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Legal Options After Carbon Monoxide Poisoning in Rental Housing

 Posted on November 19, 2021 in Personal Injury

Grand Rapids Carbon Monoxide Poisoning AttorneyCarbon Monoxide is often called a “silent killer.” It has no odor and can be impossible to identify without a detector. People who live in apartments and other small rental units are at greater risk of carbon monoxide poisoning than those who live in larger accommodations. Because apartments are smaller and typically not as well-ventilated as a house, even a small amount of carbon monoxide can become extremely dangerous. In most cases, carbon monoxide leaks are preventable when appropriate safety procedures are followed. If you were poisoned by carbon monoxide in a rental unit, you will want to speak with an attorney to find out whether your landlord may be liable. 

Recognizing Carbon Monoxide Poisoning

The symptoms of carbon monoxide poisoning can be hard to identify. While even short exposure to high levels of carbon monoxide may quickly become fatal, exposure to lower levels over time can cause serious damage. The following symptoms may point to carbon monoxide: 

  • Headache

  • Confusion

  • Dizziness

  • Chest Pains

  • Tiredness

If these symptoms ever come on suddenly, it is important to get outside and call 911 right away. Likewise, if you notice that these symptoms are only present while you are in your home, you will need to consult a doctor promptly. Seeking care can help you determine whether carbon monoxide or something else is to blame for your symptoms. If carbon monoxide is not the culprit, your rental unit may need to be checked for other environmental hazards like radon, toxic mold, or dangerous chemicals.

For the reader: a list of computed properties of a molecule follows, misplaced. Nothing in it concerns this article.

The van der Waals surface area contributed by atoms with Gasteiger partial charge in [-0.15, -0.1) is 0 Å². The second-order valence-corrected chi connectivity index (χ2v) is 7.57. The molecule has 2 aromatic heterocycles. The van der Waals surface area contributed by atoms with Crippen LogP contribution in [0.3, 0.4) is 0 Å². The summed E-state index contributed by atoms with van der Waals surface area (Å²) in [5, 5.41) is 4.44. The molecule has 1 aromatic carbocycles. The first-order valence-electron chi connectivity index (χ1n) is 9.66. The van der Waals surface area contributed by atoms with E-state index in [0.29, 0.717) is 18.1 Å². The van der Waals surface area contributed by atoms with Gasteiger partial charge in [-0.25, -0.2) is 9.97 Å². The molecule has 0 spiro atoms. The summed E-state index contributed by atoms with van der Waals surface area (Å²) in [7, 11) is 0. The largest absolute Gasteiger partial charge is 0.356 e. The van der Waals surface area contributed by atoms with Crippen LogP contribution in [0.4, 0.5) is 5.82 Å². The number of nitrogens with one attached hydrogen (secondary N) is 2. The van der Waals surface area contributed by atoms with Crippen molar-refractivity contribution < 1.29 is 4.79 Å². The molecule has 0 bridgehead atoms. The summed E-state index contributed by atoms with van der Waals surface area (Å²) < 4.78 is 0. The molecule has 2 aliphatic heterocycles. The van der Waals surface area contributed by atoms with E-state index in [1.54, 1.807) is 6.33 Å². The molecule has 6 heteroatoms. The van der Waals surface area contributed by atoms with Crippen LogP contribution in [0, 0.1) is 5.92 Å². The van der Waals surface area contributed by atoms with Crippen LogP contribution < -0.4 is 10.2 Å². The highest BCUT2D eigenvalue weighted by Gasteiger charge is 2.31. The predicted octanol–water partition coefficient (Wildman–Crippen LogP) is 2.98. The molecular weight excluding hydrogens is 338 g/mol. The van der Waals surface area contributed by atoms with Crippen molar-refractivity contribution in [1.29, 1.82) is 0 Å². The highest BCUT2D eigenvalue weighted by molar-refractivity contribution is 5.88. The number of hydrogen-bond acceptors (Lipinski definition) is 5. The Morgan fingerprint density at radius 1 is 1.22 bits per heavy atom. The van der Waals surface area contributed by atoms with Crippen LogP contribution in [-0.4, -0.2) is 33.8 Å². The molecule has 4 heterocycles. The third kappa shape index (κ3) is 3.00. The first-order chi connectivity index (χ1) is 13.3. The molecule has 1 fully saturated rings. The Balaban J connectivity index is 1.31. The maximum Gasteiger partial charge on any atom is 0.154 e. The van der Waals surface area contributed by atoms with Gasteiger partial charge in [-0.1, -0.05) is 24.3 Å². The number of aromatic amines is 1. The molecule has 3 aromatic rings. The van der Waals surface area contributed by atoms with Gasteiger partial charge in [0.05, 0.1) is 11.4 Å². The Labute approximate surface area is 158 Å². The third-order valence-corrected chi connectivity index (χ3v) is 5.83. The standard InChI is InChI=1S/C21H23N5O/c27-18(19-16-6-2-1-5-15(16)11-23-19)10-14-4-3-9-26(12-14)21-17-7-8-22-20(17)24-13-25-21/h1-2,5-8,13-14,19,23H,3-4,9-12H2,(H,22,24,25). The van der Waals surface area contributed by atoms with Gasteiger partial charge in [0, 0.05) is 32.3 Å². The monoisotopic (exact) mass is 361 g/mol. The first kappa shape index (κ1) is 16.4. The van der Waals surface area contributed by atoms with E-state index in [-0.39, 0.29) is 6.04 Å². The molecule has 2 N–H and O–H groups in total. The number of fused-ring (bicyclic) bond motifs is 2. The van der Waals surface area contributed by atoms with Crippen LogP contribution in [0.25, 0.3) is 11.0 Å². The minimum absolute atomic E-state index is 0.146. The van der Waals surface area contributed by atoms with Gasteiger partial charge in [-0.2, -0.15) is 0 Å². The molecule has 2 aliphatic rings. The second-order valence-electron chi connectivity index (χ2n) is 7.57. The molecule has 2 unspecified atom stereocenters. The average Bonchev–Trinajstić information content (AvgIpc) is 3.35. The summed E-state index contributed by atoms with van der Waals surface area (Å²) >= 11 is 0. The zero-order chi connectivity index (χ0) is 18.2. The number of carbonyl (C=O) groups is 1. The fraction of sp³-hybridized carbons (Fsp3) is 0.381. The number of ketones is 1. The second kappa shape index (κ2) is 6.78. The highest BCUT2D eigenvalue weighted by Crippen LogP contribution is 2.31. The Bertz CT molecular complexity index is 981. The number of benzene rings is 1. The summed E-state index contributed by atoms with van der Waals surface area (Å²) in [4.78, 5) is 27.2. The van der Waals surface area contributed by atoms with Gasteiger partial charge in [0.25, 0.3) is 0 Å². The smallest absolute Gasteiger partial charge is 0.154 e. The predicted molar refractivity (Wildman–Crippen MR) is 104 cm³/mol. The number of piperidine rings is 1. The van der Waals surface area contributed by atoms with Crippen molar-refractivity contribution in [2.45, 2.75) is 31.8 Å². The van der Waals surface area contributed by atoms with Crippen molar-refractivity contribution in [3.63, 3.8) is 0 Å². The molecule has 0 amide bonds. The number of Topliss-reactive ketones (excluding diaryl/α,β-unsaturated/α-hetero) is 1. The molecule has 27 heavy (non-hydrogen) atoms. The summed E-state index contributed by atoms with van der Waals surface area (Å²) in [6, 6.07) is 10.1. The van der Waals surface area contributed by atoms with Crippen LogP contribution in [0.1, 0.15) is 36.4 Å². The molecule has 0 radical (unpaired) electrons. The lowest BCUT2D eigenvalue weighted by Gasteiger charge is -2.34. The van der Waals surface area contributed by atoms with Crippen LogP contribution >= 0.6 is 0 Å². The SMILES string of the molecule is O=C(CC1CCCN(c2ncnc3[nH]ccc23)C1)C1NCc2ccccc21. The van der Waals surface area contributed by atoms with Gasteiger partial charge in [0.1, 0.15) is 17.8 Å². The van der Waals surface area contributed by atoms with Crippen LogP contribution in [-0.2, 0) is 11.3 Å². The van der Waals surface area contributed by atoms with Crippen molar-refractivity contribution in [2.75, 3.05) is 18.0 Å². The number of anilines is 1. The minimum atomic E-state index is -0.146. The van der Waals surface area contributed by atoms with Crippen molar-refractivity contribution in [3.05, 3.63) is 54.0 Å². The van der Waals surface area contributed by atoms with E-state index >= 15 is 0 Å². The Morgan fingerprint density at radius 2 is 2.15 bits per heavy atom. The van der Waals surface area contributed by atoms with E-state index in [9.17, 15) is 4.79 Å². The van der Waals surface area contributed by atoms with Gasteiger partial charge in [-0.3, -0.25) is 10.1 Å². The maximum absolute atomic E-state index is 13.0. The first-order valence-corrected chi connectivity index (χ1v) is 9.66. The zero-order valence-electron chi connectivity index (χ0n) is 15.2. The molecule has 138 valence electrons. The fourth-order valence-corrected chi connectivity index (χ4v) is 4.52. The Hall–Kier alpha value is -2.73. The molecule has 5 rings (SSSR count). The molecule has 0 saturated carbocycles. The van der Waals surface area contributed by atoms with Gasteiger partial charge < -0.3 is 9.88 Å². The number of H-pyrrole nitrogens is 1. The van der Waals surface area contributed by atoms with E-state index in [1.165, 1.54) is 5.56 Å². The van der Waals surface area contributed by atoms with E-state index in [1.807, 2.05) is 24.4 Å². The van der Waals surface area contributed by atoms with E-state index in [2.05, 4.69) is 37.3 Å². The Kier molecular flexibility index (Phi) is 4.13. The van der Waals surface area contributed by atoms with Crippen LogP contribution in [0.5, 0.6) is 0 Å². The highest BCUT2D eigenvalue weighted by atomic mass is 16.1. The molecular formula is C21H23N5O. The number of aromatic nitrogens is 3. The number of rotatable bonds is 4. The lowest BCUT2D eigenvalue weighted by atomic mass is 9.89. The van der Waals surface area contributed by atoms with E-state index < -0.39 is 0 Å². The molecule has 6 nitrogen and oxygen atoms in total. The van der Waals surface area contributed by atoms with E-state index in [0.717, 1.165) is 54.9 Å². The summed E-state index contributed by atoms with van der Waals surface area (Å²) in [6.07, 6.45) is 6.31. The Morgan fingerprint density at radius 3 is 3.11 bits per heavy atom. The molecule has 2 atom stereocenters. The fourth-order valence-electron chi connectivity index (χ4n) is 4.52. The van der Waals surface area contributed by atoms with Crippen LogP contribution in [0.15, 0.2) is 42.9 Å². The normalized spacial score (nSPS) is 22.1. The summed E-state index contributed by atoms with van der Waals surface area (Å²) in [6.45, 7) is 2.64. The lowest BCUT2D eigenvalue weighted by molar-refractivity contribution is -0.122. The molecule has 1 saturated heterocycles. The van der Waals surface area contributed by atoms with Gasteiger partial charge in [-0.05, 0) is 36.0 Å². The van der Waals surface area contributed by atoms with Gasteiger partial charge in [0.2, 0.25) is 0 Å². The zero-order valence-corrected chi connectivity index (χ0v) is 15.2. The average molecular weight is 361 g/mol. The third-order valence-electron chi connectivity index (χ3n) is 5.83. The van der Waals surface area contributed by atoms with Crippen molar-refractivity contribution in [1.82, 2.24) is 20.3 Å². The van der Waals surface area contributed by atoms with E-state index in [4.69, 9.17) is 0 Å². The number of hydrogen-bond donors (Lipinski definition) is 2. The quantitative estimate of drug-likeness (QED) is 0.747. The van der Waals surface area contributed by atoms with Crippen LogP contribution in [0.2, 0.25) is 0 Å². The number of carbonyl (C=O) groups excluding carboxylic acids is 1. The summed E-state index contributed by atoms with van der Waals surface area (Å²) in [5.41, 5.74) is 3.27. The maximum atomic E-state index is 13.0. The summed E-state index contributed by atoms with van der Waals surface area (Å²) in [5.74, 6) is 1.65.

Who is Responsible For Preventing Carbon Monoxide?

It is the duty of a landlord or property management company to take reasonable steps to ensure that their housing is safe to live in, including being free of carbon monoxide. Appliances such as furnaces that present a risk of carbon monoxide must be well-maintained. Pipes and other combustible components in the home should be kept in a safe condition. If your landlord or property manager was negligent in maintaining these dangerous items, he could be liable for your carbon monoxide injuries. 

Michigan has also passed laws requiring all housing units in multi-family or apartment buildings to come equipped with a working carbon monoxide detector. If your unit was missing a detector that would have reduced or prevented your injuries, and your landlord was required to provide one, he is most likely liable to you. 

Call a Kent County Chemical Exposure Attorney

If you were poisoned by carbon monoxide in a rental housing unit, John D. Tallman, PLC Attorney at Law may be able to help you recover compensation. Once you have gotten to safety, call us at 616-361-8850 for a free consultation with one of our experienced Grand Rapids chemical exposure lawyers. We will meet you in your hospital room if you are too ill to come to our office. 




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